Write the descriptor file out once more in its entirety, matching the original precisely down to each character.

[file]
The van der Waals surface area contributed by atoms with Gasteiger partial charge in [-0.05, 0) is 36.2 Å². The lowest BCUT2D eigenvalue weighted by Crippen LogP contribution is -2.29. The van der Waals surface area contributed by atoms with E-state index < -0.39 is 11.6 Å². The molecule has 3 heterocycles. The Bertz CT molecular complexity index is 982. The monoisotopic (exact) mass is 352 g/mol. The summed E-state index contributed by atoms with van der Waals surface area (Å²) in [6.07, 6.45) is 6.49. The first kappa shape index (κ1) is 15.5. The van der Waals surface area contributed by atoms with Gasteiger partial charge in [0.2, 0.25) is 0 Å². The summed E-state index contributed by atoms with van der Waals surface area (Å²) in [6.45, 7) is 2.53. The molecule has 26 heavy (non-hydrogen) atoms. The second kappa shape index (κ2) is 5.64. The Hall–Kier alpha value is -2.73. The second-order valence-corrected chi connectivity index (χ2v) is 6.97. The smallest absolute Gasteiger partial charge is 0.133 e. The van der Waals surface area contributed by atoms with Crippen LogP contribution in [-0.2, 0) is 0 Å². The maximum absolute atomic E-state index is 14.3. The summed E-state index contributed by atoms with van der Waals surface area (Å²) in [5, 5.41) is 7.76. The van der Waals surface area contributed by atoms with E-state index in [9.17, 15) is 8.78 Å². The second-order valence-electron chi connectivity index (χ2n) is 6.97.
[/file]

The van der Waals surface area contributed by atoms with Gasteiger partial charge in [-0.05, 0) is 36.2 Å². The lowest BCUT2D eigenvalue weighted by Crippen LogP contribution is -2.29. The van der Waals surface area contributed by atoms with E-state index < -0.39 is 11.6 Å². The molecule has 3 heterocycles. The Bertz CT molecular complexity index is 982. The monoisotopic (exact) mass is 352 g/mol. The summed E-state index contributed by atoms with van der Waals surface area (Å²) in [6.07, 6.45) is 6.49. The first kappa shape index (κ1) is 15.5. The van der Waals surface area contributed by atoms with Gasteiger partial charge in [0.2, 0.25) is 0 Å². The summed E-state index contributed by atoms with van der Waals surface area (Å²) in [6.45, 7) is 2.53. The molecule has 26 heavy (non-hydrogen) atoms. The second kappa shape index (κ2) is 5.64. The Hall–Kier alpha value is -2.73. The second-order valence-corrected chi connectivity index (χ2v) is 6.97. The smallest absolute Gasteiger partial charge is 0.133 e. The van der Waals surface area contributed by atoms with Crippen LogP contribution in [-0.2, 0) is 0 Å². The maximum absolute atomic E-state index is 14.3. The summed E-state index contributed by atoms with van der Waals surface area (Å²) in [5, 5.41) is 7.76. The van der Waals surface area contributed by atoms with E-state index in [9.17, 15) is 8.78 Å². The second-order valence-electron chi connectivity index (χ2n) is 6.97.